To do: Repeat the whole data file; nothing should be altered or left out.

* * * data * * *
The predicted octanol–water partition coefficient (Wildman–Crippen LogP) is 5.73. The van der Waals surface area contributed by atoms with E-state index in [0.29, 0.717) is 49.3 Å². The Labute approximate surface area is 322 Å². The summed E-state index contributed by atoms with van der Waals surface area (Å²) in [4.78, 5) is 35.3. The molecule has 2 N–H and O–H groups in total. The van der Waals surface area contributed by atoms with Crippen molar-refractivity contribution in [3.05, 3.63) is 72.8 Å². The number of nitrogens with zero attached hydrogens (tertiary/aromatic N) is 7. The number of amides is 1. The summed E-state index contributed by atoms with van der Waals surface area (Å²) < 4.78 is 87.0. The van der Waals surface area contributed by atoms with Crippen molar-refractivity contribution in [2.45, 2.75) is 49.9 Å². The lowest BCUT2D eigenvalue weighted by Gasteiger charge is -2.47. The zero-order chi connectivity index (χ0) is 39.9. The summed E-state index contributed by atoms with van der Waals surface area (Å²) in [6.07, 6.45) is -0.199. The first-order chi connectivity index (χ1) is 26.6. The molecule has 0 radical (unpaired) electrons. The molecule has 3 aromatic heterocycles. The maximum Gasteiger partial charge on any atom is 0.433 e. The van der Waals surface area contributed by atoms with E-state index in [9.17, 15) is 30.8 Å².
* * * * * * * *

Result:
The predicted octanol–water partition coefficient (Wildman–Crippen LogP) is 5.73. The van der Waals surface area contributed by atoms with E-state index in [0.29, 0.717) is 49.3 Å². The Labute approximate surface area is 322 Å². The summed E-state index contributed by atoms with van der Waals surface area (Å²) in [4.78, 5) is 35.3. The molecule has 2 N–H and O–H groups in total. The van der Waals surface area contributed by atoms with Crippen molar-refractivity contribution in [3.05, 3.63) is 72.8 Å². The number of nitrogens with zero attached hydrogens (tertiary/aromatic N) is 7. The number of amides is 1. The summed E-state index contributed by atoms with van der Waals surface area (Å²) < 4.78 is 87.0. The van der Waals surface area contributed by atoms with Crippen molar-refractivity contribution in [2.45, 2.75) is 49.9 Å². The lowest BCUT2D eigenvalue weighted by Gasteiger charge is -2.47. The zero-order chi connectivity index (χ0) is 39.9. The summed E-state index contributed by atoms with van der Waals surface area (Å²) in [6.07, 6.45) is -0.199. The first-order chi connectivity index (χ1) is 26.6. The molecule has 0 radical (unpaired) electrons. The molecule has 3 aromatic heterocycles. The maximum Gasteiger partial charge on any atom is 0.433 e. The van der Waals surface area contributed by atoms with E-state index in [9.17, 15) is 30.8 Å².